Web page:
At Perkins Dental Care, we are regularly asked questions about being a prosthodontist and why patients should visit one. There are specialties in dentistry just like there are in the medical field. Prosthodontics is one of those specialties and centers around replacing teeth. If you struggle with tooth loss, visiting a prosthodontist will likely produce better results than if you were to visit a general dentist, because you will be visiting someone with more educational and clinical experience. With that in mind, we encourage you to visit our dental office and discuss your teeth replacement solutions, even if you are under the current care of a general family dentist. To schedule an appointment, call (410) 844-0632. In the meantime, here are the answers to a few frequently asked questions.
What is a Prosthodontist?
A Prosthodontist is a licensed dentist who has received additional training to specialize in the branch of dentistry that focuses on restoring and maintaining the functionality of the mouth, be it replacing missing teeth or restoring bone density after resorption. This is done using prosthetic devices like dentures and partial dentures, dental bridges, and dental implants, along with conducting procedures like bone grafts. A oral prosthetics doctor has the expertise necessary to not only replace missing teeth, but to do so in a way that looks entirely natural and feels comfortable, so both the form and function of your smile can be restored. As a oral prosthetics doctor, we are also referred to as a prosthetic dentist. If you have suffered from tooth loss, we encourage you to call 410-844-0632 and schedule an appointment to speak with us. At Perkins Dental Care, we are confident in our ability to provide you with a durable tooth replacement that will allow you to speak and smile with confidence and eat your favorite foods without restriction. To learn more, visit our dental office today.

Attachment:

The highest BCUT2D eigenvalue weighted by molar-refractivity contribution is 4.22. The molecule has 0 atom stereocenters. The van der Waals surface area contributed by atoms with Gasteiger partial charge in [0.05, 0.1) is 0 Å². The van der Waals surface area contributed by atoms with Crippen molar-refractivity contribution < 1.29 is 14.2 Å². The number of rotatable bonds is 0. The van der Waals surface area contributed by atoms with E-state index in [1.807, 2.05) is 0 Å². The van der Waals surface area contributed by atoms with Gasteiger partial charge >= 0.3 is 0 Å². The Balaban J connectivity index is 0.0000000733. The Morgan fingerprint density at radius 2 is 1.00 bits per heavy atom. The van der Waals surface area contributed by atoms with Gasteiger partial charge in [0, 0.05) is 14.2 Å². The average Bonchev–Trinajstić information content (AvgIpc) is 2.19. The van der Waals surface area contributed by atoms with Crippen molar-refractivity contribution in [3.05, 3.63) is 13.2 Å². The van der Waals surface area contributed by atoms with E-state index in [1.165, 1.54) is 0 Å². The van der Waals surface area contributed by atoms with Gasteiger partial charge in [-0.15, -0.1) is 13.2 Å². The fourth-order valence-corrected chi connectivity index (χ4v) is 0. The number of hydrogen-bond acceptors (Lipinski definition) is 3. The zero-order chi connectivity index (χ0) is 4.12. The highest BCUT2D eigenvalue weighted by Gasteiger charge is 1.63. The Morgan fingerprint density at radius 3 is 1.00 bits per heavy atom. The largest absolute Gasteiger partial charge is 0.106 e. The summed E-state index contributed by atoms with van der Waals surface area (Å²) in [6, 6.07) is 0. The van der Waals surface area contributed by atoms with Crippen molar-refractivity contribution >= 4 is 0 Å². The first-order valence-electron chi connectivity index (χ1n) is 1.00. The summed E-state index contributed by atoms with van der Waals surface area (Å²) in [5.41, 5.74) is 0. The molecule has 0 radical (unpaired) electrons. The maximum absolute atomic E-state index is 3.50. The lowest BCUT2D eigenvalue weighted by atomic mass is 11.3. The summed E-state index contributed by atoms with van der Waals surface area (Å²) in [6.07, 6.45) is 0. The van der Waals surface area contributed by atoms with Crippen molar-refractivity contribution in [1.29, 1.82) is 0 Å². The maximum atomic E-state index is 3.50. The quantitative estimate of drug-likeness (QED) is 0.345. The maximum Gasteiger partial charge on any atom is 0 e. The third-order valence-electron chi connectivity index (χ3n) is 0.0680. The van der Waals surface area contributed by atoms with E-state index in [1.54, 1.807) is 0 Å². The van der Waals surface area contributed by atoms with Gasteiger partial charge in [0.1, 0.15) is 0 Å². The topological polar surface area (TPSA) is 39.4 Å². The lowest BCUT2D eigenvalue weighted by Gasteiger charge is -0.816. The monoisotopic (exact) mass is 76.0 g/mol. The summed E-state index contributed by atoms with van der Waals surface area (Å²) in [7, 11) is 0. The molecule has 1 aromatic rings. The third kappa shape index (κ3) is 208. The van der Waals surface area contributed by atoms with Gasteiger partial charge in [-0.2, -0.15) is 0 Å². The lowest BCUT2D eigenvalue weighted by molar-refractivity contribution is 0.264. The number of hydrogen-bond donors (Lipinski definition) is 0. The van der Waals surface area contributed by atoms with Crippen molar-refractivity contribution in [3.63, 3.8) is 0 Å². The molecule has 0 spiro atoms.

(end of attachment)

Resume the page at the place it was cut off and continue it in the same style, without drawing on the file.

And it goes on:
Why should I see a Prosthodontist over a regular dentist?
Experience. As a oral prosthetics doctor, we have additional experience both in education and in the number of hours we have spent performing procedures replacing teeth. You can visit a dentist who tends to focus on preventative care and only replaces teeth occasionally, or you can visit a oral prosthetics doctor who spends a significant amount of time doing so.
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What types of procedures does a Prosthodontist perform?
As a Prosthodontist, we can perform a variety of procedures to replace your missing teeth. This includes the more traditional option of dentures. We find that some patients still prefer to wear dentures as either a temporary or permanent tooth replacement. Whether this decision is made for convenience or budgetary reasons, we can ensure your dentures will be created in a way that looks like a natural set of teeth and that the fit is snug and secure for maximum comfort. Another tooth replacement solution is a dental bridge. In this procedure, we place dental crowns on the two teeth surrounding the missing one. These crowns serve as anchors to hold the bridge and new tooth in place. This solution is semi-permanent, remains in place, and provides you with a stable chewing surface while restoring the appearance of your smile.